- The hottest temperature ever recorded in Delaware was 110 degrees Fahrenheit on July 21st, 1930.
- Delaware typically has a humid subtropical climate with warm to hot summers, but temperatures rarely go past 100 degrees.
- Animals in Delaware, such as red foxes, bobcats, armadillos, snakes, and blackbirds, have different ways of staying cool during extreme heat.
- To stay safe during extreme weather, it is important to stay hydrated, avoid heat stroke, and take necessary precautions.
Delaware is a state with mild temperatures, and you can generally expect a high in the mid-80s. However, that’s not the case 100% of the time. In the year of 1930, the temperature skyrocketed! We’ll tell you about the hottest temperature ever recorded in Delaware, including when it happened, why it’s so strange, and how the animals in the area beat the heat.
What was the Hottest Temperature Ever Recorded in Delaware?
It was way back on July 21st, 1930, when the town of Millsboro experienced extreme heat. That year featured the hottest temperature ever recorded in Delaware of 110 degrees Fahrenheit/43 degrees Celsius. And that doesn’t even account for humidity!
Average Temperatures in Delaware
The 110-degree day was very strange when compared to the typical weather in the area. In general, Delaware has a humid subtropical climate that usually has warm to hot summers, but they’re nowhere close to 110 degrees. The climate is influenced by the Atlantic Ocean on one side and the Appalachian Mountains on the other. The coast is generally hotter than the inland portion due to humidity.
Although the summers are considered hot, they usually only reach above 90 degrees for 15-30 days per summer. However, they rarely go past 100 degrees. Studies conducted from 1991 to 2020 show that in July, the hottest month, the warmest temperatures were between 87-89 degrees.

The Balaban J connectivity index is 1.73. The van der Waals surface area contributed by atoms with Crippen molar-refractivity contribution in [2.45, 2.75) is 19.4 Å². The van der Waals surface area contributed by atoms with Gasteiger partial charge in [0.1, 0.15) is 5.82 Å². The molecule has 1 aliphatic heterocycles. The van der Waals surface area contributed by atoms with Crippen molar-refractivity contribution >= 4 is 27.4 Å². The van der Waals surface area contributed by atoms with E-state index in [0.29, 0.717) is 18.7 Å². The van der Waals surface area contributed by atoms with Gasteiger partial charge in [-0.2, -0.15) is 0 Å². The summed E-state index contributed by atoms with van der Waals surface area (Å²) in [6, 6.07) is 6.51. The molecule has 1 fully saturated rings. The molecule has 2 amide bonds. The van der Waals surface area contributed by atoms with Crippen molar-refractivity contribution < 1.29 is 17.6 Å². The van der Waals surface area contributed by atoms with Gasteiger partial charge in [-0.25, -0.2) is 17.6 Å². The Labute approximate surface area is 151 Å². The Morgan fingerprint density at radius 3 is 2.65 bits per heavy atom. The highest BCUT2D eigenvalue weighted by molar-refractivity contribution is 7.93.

There’s typically one day with a maximum temperature above 90 degrees in May or early June. If you’re going to visit Delaware during the summer, go in July or August, when temperatures are mild and comfortable. During this period, temperatures will generally hover between 75-85 degrees Fahrenheit. The last day that you’re likely to experience a day above 90 degrees is usually in September but sometimes in October.
On the other side of the coin, the lowest temperature in Delaware was also measured in Millsboro on January 17, 1893, when it reached -17 degrees Fahrenheit.
How the Animals Beat the Heat
There are many animals that call Delaware home, and they need to find ways to beat the heat, especially during record temperatures. Each of the species below has its own way of staying cool:
Another of the state’s natives, the bobcat, could outlast the hottest temperature ever recorded. Other than having an internal mechanism to regulate their body temperature, bobcats also tend to sleep during the day to avoid the heat. Dens are created in cool places, like under rocks.
The armadillo digs a burrow deep into the ground and rests there for about 16 hours during the day to stay out of the heat. They come out and feed and explore around dusk and dawn when it’s cooler.
While they are cold-blooded, snakes can still overheat when the temperatures get extra hot. They can adjust their body temperature by submerging themselves in water or moving into the shade. A snake may be so brazen as to hang out in your pool when it gets desperate.
Many bird species, including the blackbird, can handle hot weathe by panting or gular fluttering (vibrating the throat). They can also cool down by releasing water vapor through their skin.
How Humans Can Stay Safe
If you live in the state, be smart about how to avoid danger in extreme weather. Failure to stay safe can result in dehydration, heat stroke, and even death.
Keep your eye on the weather reports, and when it’s about to get hot, do the following:
- Stay in the air conditioning as much as possible and avoid going outside unless necessary.
- Drink water throughout the day, even if you don’t feel thirsty.
- If you work outside, then take several breaks and go inside to recharge.
- Wear loose and light-fitting clothing to avoid absorbing unnecessary heat.
- Try to avoid salty snacks and minerals and replace them with sports drinks.
- Check the news for safety updates.
- Never leave children or pets in cars.
It’s incredible the state of Delaware saw temperatures as high as 110 degrees. If it’s happened before, then it can happen again, so be cautious and stay safe.
The photo featured at the top of this post is © Zach Chilelli/Shutterstock.com
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